Tax Shelter Client List Could be Double What IRS Had Suspected
The papers say that from 1999 through 2003, Jenkens & Gilchrist "issued opinion letters to over 1,100 clients who reside in 41 states," the Times reported, citing court documents.
The opinion letters show that the firm told clients that the shelters were likely to hold up under IRS scrutiny. When the IRS declared them to be questionable or bogus, the people who invested in them were left owing millions of dollars to the government, the Times reported.
The proposed $75 million settlement was reached in March between Jenkens & Gilchrist and lawyers representing around 100 plaintiffs, the Times reported.
"Suffice it to say there's hundreds of millions of dollars in fees paid to people, and that doesn't include penalties" levied by the IRS, said attorney David Deary, whose firm represents about 100 of the class-action plaintiffs, at the time of the settlement. He told the Fort Worth Star-Telegram that all his clients are individuals "who had sold a business or had a large capital gain" and were told that they could shelter their gains from federal income taxes using six or seven different strategies.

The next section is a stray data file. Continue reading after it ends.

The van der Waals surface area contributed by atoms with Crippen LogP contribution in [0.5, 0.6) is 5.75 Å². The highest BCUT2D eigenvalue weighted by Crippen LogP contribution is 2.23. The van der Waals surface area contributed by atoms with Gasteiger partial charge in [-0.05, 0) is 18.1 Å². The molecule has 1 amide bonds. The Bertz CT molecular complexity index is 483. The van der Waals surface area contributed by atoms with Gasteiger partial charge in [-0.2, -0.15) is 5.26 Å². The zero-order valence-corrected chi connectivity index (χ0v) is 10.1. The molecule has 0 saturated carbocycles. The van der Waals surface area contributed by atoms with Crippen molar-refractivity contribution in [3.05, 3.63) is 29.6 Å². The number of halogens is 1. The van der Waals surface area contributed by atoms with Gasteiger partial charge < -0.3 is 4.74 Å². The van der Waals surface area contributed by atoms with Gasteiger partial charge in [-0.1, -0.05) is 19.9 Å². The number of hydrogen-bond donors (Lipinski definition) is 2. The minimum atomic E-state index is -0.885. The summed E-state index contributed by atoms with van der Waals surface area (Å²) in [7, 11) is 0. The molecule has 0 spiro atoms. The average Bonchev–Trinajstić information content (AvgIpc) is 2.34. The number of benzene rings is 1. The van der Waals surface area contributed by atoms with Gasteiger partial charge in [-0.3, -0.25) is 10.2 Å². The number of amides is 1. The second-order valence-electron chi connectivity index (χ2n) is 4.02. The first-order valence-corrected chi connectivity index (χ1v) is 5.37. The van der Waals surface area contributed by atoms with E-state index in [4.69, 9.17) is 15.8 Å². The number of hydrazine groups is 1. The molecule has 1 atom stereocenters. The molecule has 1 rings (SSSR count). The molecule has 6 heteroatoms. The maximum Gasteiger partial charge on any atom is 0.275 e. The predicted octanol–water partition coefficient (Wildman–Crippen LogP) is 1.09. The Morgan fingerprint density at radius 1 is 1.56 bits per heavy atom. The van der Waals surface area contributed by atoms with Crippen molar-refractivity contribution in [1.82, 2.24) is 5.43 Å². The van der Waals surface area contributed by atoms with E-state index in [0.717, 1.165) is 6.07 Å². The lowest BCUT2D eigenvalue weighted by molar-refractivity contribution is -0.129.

"The bottom line is, the IRS's position is that none of these strategies had a business or economic purpose," but rather were purely designed to avoid taxes, Deary said in March. The Dallas Business Journal reported in March that Deary’s firm is also pursuing legal action against Wachovia Corp./First Union Corp., Ernst & Young LLP, KPMG LLP and others over the allegedly faulty tax strategies.
Jenkens & Gilchrist Chairman Tom Cantrill said in a prepared statement at the time of the settlement that "we continue to believe the legal advice provided to our clients accurately reflected the state of the tax laws at the time it was provided." He said the firm is confident that it "will also be able to resolve all outstanding issues such as the government's demand for privileged information."
William M. Parrish, a partner with Jenkins & Gilchrist in Austin, TX, told the Times this week that the 1,100 figure "covers anyone who is a potential taxpayer," and that one opinion letter could have covered more than one person and/or entity.
Deary told the Times that the agreement was the best alternative for investors. He said that Jenkens & Gilchrist's insurers had indicated they would try to refuse paying coverage if the deal was successfully contested. A federal judge is set to review the deal this month.